SIX QUESTIONS WITH ARTHUR SELLERS
Boldly Going Where the Imagination Leads
Arthur Sellers is an Emmy-nominated film and television writer. Among his notable sci-fi credits are Max Headroom,- Steven Spielberg's Earth 2, - 20th Century Fox's Modern Problems,- and Britain's Jerry Anderson series, Space Precinct.
Light Harvesters represents his distillation of forty years of lay futurism.
1 - Which writer who came before, do you admire the most?
Picking a writer to admire most, is impossible. The genres, eras and cultures from earliest times to now is an ocean I live in: how could I pick a favorite drop? The Greek tragedians were masters at portraying the universal human condition. Hesse assured me that being a “madman” was simply acute awareness. Hemingway made me use my words like valuable coins; spent sparingly and wisely. Tolkien created an entire, consistent and believable pre-history of the world. Hunter Thompson was a box of lessons in what, and what not to do with one’s outrage and passion. Will and Ariel Durant restore perspective. Vonnegut, Asimov, Arthur C. Clarke, Larry Niven, Pohl, Shakespeare—all engaged me, teaching much. But perhaps the one who spoke most directly to my being was Goethe: he knew all there was to know at the time and wasn’t afraid of it. This couplet has always been my approach to everything in life--- “Whatever you can do, or dream you can, begin it. Boldness has genius, power and magic in it.”
2 - Which teacher(s) had the most profound effect on you?
A High School English teacher was the first to make me know I was a creative person: commending me in class for my writing, performance in the school play and as a painter. Those things weren’t highly prized by my peers, who admired sports team stars and the “popular” kids. But it mattered to me. I was fortunate enough to be among the first students selected for NYU’s new School of the Arts taught by professionals (now Tisch). Director Peter Kass taught acting. He broke me open, vulnerable to myself—great for use on stage at Lincoln Center Repertory where I landed after NYU, but absolutely essential for writers! I never studied writing, I just do it. I’d already written TV and Modern Problems for 20th Century Fox, but thought I should learn more. Took one popular screenwriting class—formulaic waste of time—don’t remember squat.
3 - Besides writing, what’s your favorite hobby or passion?
I’m so boring! I love maintaining my tree and bushy yard/mini eco system for plants birds, lizards, skunks, opossum, bees, butterflies, dragonflies, migrating hummingbirds, insects and shady respite under the grape arbor. Koi pond makes it all work together. I am a flying nut since childhood. Built thousands of models, memorized all nations’ WW2 aircraft. Was an aero engineering freshman at Purdue, 1963. Still a nut, talk airplanes to me and I’m buying the drinks. I also absorb everything I can about aerospace. I long to go into space. My deep-set inner passion is Consciousness and quantum superposition; it’s where science and metaphysics meet. That’s territory no imagination can tire of.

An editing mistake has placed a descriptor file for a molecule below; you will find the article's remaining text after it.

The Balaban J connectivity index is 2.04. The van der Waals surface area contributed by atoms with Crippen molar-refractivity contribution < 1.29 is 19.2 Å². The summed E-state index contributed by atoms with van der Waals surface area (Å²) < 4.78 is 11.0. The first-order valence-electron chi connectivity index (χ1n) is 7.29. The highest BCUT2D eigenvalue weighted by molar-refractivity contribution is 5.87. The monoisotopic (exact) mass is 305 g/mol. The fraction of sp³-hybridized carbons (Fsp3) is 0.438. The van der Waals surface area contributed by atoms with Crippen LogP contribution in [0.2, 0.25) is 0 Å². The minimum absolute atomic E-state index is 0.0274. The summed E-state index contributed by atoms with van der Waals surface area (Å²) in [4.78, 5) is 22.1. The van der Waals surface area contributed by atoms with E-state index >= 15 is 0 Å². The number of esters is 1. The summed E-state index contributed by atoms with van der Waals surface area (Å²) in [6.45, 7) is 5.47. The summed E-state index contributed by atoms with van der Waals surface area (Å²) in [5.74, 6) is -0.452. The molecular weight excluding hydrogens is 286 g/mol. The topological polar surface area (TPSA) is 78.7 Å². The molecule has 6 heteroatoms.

4 - What is something that those who don’t write fiction do not know or understand about it?
We humans know what we know, but fiction imagines what we don’t know, and makes it accessible for thought and discussion. Jules Verne made us get serious about a lot of tech on the horizon. Mary Shelley gave us a peek at the CRISPR genomic-monsters we worry about today. In The Uses of Enchantment, Bettelheim says traditional oral fairy tales like Hansel and Gretel are a psychological way to take existential fears kids have but can’t name, and bring them into simple dramas their young minds can understand, and cope with. I believe fiction does the same for adults. Sci-fi, mystery, thriller, romance, satire, fantasy, it all opens the mind to its own imagery and power.
5 - Can you think of a key breakthrough moment in your work, for you, that you’d be willing to share?
I can tell you the most rewarding thing that’s ever happened in my career, and it happened while writing Light Harvesters, my debut novel. (psst, get it on Amazon Books.com) I wrote a lot of tv and movies, from Richard Pryor, Cher, Mary Hartman, to Max Headroom, Earth 2, etc etc, because it was the money thing to do—I enjoyed it, and it allowed me to marry, have a child, do the worthwhile things, and secured my later years. But I am a novelist inside. And so this bucket list novel is the distillation of forty years as a lay futurist, a fact-based extrapolation of life in 2089. As I was writing, I would come up with a small thing that didn’t quite seem relevant, but for some reason I liked it so would leave it in the draft, expecting to cut it later. I would forget about it, and then further on, sometimes many chapters later, I would come to a stop: halted because I didn’t know what comes next, or by some incomplete piece of the puzzle—and in a flash, that thing I put in before turned out to be the answer! It occurred four or five times, and I have no explanation for it. Gives you faith in the writing process.
6 - What’s next for you?
Unsure. Possibly a sequel to Light Harvesters, to be set in 2190, tentatively titled Water Rules. Right now I’m about to embark on readings/signings of Harvesters. The thing is, it was just a bucket list thing, but when a Hugo and Nebula Award winner like David Gerrold volunteers to be your editor, and notable other sci-fi people dig it, and you find yourself speaking on panels at Sci-Fi Conventions as I was recently, you realize the damn book must actually be good. So I have to do right and promote it.